Long lasting, won’t interrupt the moment, hormonal or non-hormonal
IUD (intrauterine device) is a tiny t-shaped device that is placed inside your uterus. Non-hormonal IUDs work by limiting the movement of sperm to stop it from reaching an egg. Hormonal IUDs also limit the movement of sperm, but also releases hormones that prevents your ovaries from releasing an egg every month and by thickening your cervical mucus to block sperm from getting to an egg. There are 5 types of IUDs in the U.S.: Mirena, ParaGard (non- hormonal), Skyla, LILETTA, and Kyleena.
- Easy to use
- Doesn’t interrupt the heat of the moment
- Total privacy – no one will know unless you tell them
- Long lasting – can last up to 10 years for some IUDs
- The ParaGard IUD doesn’t change your hormone levels
- Hormonal IUDs (Mirena, LILETTA, Keyleena, and Skyla) may reduce cramps and make your period lighter or even stop
- You can use it while you’re breastfeeding
- Can be used with some barrier methods
- Doesn’t protect against STIs, including HIV
- Inserting the IUD may cause discomfort
- Spotting between periods
- Increased period flow
- Cramps and backaches
- IUD slipping out
How to Use
To get an IUD, you will need to talk to your healthcare provider to see if the IUD is right for you and which IUD would be best. You will also receive an exam and take a pregnancy test before getting it inserted. The IUD can be inserted at any time of the month. Sometimes healthcare providers like to insert it during your period. It’s common to feel some cramping or dizziness when getting an IUD inserted. Once it is inserted, there will be little strings that hang down into your vagina. You will just need to check the string ends once in a while to make sure the IUD has not moved out of place (or have your healthcare provider to check it yearly). If you can feel the hard part of the IUD you may need to have your healthcare provider replace it.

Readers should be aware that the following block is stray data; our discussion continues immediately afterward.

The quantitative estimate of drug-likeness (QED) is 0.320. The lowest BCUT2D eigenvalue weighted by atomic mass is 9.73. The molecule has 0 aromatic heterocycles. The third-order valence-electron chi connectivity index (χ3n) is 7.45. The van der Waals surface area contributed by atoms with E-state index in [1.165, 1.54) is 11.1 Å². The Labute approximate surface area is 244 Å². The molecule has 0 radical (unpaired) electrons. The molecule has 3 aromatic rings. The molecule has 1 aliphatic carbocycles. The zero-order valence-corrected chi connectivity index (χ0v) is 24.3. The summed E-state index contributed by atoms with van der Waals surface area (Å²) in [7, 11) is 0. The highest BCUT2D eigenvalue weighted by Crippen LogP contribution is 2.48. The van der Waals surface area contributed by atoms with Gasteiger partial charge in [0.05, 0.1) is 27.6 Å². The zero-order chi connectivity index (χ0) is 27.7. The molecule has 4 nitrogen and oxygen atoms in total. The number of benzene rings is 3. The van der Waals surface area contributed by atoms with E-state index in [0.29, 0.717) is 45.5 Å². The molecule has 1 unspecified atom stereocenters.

The IUD is hands free, all you have to do is get it inserted by your healthcare provider! Once it is inserted you don’t have to worry about it for years, depending on which IUD you get. Every once in a while, you should check to see if you can feel the string ends to make sure it’s in still in place. But don’t tug on the strings! This may move them out of place.
The IUD is one of the most effective forms of birth control. It is 99% effective.
The most common side effects with the IUD include spotting between periods, increased period flow, cramps, backaches, IUD slipping out, and infection. It can take some time for your body to adjust to new hormones. If you are still feeling uncomfortable after 3 months, talk to your healthcare provider about switching methods.
You can become pregnant very quickly after you have the IUD removed. If you’re not ready to become pregnant right after getting the IUD removed, use another method right away.
How to Get
The IUD requires a healthcare provider to insert. If you don’t have a healthcare provider, find a family planning clinic near you.
You may qualify for free or discounted costs. To find out if you qualify, find a healthcare provider near you.